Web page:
Third-level thinking requires consideration of both the enemy's courses of actions and how the enemy might perceive the range of friendly courses of action. Deception operations become increasingly relevant when employing third-level thinking, as a commander seeks to convince the enemy that he has committed to a course of action for which the enemy is already anticipating. Like second-level thinking, third-level thinking can become unwieldy and time-consuming if conducted chiefly through analytical processes by staffs. Experienced commanders leverage expert intuition to rapidly recognize patterns and deduce the cause-and-effect relationships that might exist when fighting a particular enemy in a particular environment. Deliberate practice and study in consideration of opposing ranges can aid in developing capability to think at this level.
There is also value in considering a zero-level, wherein one gives little consideration to the enemy course of action whilst devising his own. There are indicators that some tactical leaders reside at this level. In a recent article in Armor Magazine, CPT Luke Bowers asserts that "many commanders, especially in time-constrained environments, will rapidly develop a COA by simply adding a doctrinal template and graphic control measures to their maps. The enemy icons are templated in a manner that supports the friendly plan." This assertion coincides with observations of company- and field grade leaders at the US Army's Combat Training Centers. When developed as such, a plan, executed however violently, is subject to significant tactical risk. Similar to first-level thinking, a formation might only experience success if, by sheer coincidence, friendly strengths align with enemy vulnerabilities during execution of the operation.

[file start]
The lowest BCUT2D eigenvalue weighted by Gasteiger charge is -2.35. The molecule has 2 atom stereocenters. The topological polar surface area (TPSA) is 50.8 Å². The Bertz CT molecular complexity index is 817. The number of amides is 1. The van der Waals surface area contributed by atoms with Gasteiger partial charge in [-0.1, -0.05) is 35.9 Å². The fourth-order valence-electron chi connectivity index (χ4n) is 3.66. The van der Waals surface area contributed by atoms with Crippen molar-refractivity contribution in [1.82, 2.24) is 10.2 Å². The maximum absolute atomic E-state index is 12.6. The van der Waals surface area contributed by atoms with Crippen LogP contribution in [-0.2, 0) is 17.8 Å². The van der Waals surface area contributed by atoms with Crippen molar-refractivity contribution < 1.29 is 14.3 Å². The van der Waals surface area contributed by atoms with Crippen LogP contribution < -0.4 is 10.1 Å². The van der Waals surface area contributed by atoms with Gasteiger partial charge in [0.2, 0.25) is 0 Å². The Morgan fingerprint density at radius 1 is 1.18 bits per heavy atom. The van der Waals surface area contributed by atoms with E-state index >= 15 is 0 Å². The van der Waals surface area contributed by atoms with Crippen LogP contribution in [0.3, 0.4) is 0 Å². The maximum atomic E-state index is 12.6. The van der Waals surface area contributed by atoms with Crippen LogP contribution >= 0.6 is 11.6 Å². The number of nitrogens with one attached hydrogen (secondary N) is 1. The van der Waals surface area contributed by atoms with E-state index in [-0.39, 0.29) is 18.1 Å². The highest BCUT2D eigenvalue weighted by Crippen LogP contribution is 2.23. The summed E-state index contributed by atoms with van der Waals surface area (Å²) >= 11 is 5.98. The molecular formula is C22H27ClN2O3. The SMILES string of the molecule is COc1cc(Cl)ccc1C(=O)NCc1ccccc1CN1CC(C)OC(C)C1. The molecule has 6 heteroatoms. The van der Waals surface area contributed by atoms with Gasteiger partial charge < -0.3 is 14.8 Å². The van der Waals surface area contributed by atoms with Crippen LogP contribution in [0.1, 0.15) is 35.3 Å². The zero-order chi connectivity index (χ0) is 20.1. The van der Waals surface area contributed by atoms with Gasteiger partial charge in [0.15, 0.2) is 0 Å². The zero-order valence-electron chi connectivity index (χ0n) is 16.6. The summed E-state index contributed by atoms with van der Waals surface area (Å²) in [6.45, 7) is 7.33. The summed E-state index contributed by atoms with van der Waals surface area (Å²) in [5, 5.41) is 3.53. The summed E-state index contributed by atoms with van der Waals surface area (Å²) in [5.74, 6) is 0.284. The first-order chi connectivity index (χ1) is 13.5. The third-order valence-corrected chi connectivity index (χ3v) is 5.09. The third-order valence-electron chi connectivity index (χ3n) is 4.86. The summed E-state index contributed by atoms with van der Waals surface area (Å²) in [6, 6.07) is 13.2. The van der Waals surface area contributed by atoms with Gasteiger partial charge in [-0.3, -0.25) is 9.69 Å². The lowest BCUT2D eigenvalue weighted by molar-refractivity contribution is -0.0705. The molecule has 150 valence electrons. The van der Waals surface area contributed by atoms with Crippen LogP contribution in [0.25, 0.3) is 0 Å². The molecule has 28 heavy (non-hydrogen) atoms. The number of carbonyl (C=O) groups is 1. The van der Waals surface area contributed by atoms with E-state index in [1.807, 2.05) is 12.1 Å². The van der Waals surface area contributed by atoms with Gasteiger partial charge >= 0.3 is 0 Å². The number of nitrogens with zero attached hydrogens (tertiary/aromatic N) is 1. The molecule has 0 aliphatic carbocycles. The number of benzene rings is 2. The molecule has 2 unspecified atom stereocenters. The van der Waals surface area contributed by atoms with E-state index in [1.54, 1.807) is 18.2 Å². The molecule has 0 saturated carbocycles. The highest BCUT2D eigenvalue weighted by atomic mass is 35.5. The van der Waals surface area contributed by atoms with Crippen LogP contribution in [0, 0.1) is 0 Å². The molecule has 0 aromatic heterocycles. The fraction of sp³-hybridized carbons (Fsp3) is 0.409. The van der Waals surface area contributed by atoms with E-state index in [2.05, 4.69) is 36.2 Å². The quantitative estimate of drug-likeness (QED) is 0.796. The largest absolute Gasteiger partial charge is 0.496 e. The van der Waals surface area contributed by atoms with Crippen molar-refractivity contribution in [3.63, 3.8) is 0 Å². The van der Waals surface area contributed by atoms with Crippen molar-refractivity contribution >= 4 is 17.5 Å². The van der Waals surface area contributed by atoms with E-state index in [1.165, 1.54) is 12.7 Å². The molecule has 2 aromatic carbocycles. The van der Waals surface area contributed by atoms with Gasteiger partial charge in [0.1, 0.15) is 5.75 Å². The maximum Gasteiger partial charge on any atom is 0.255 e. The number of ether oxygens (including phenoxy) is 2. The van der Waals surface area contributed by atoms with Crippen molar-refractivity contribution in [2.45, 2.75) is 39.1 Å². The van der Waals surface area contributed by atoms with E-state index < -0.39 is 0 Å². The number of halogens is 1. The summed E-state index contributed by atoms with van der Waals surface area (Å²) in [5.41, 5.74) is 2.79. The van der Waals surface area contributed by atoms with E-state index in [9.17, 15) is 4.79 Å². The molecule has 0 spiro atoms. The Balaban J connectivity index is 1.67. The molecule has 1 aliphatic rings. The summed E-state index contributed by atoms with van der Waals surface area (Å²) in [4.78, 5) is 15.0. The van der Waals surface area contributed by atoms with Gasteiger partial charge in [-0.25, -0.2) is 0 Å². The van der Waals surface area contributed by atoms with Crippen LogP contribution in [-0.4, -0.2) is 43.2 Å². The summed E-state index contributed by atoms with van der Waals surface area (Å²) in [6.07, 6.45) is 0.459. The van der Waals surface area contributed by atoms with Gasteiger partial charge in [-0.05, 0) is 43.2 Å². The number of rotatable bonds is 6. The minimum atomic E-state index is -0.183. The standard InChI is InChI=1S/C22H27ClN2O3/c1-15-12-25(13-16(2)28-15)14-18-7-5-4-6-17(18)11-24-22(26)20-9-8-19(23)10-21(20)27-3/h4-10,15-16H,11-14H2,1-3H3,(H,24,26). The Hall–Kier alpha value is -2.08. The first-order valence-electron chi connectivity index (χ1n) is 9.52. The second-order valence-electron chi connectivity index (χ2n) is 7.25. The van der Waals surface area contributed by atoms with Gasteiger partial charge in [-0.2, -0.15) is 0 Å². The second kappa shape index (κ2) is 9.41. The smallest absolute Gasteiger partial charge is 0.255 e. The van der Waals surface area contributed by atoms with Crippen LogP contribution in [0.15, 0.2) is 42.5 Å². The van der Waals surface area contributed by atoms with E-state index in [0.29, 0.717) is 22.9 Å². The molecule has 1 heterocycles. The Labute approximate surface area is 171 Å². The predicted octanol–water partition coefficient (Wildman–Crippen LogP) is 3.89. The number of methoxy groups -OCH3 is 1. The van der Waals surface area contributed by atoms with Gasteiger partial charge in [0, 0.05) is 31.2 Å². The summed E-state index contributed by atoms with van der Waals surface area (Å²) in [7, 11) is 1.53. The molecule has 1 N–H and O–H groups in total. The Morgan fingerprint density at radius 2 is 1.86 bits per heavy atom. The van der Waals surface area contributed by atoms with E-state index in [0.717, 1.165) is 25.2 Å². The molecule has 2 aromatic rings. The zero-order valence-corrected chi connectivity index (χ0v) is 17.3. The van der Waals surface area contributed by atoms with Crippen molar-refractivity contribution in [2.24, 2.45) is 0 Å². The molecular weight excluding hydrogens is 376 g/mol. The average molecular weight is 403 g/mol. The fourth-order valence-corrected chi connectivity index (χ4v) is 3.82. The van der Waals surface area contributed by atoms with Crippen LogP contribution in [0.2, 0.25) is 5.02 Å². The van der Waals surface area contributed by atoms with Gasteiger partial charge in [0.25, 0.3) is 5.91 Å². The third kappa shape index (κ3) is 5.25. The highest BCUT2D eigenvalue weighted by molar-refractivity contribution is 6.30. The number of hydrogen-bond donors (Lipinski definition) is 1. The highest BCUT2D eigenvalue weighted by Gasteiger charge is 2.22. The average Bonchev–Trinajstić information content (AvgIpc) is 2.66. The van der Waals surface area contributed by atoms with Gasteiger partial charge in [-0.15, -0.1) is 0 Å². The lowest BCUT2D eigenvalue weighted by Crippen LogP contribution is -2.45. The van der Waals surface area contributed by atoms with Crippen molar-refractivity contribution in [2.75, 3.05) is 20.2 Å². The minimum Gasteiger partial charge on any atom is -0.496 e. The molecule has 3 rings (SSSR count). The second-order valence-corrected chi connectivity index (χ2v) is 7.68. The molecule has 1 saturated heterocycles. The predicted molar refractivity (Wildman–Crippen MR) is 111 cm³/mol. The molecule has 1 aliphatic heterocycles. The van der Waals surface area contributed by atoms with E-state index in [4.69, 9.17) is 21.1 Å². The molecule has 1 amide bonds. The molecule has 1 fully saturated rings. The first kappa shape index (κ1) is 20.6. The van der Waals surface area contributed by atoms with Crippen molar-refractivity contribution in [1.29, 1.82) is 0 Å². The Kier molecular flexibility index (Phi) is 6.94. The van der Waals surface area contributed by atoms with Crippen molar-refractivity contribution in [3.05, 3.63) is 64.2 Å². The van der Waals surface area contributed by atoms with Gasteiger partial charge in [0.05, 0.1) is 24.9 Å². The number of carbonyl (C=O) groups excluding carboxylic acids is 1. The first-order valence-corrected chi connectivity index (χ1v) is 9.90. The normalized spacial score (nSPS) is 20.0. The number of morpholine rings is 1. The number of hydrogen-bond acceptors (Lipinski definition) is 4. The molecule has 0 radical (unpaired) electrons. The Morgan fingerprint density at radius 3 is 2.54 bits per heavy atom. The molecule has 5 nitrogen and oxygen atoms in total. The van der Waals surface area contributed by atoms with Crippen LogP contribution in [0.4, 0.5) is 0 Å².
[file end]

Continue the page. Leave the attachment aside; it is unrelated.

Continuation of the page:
Consideration of ranges rather than specific courses of action serve to reduce uncertainty on the battlefield and allow for better decision-making. Because they have already visualized multiple enemy courses of action, the decision-maker is less likely to encounter an unanticipated dilemma. Thinking about ranges steels the tactical leader against surprise. Yet, higher-level thinking cannot eliminate the uncertainty of the battlefield. To expect a commander to intuitively deduce or a staff to, through analysis, identify every possible permutation of potential enemy action is unrealistic. Nor is higher-level thinking an end unto itself. One must also possess the courage to act amid uncertainty and execute the arrived-upon decision well to determine the enemy’s vulnerabilities, gain a position of advantage, and exploit that edge. Higher-level thinking is a means by which commanders gain advantage in time-competitive decision-cycles. It is possible, through experience and deliberate practice, to develop the capability to think at progressively higher levels. In this endeavor, there can be no substitute for repetition and experience in realistic field training or actual combat. However, in today’s operating environment, such opportunities may be few and far between. However, simulations, terrain-walks, and tactical decision exercises all provide opportunities to practice and develop this skill. At what level of tactical thinking do you operate?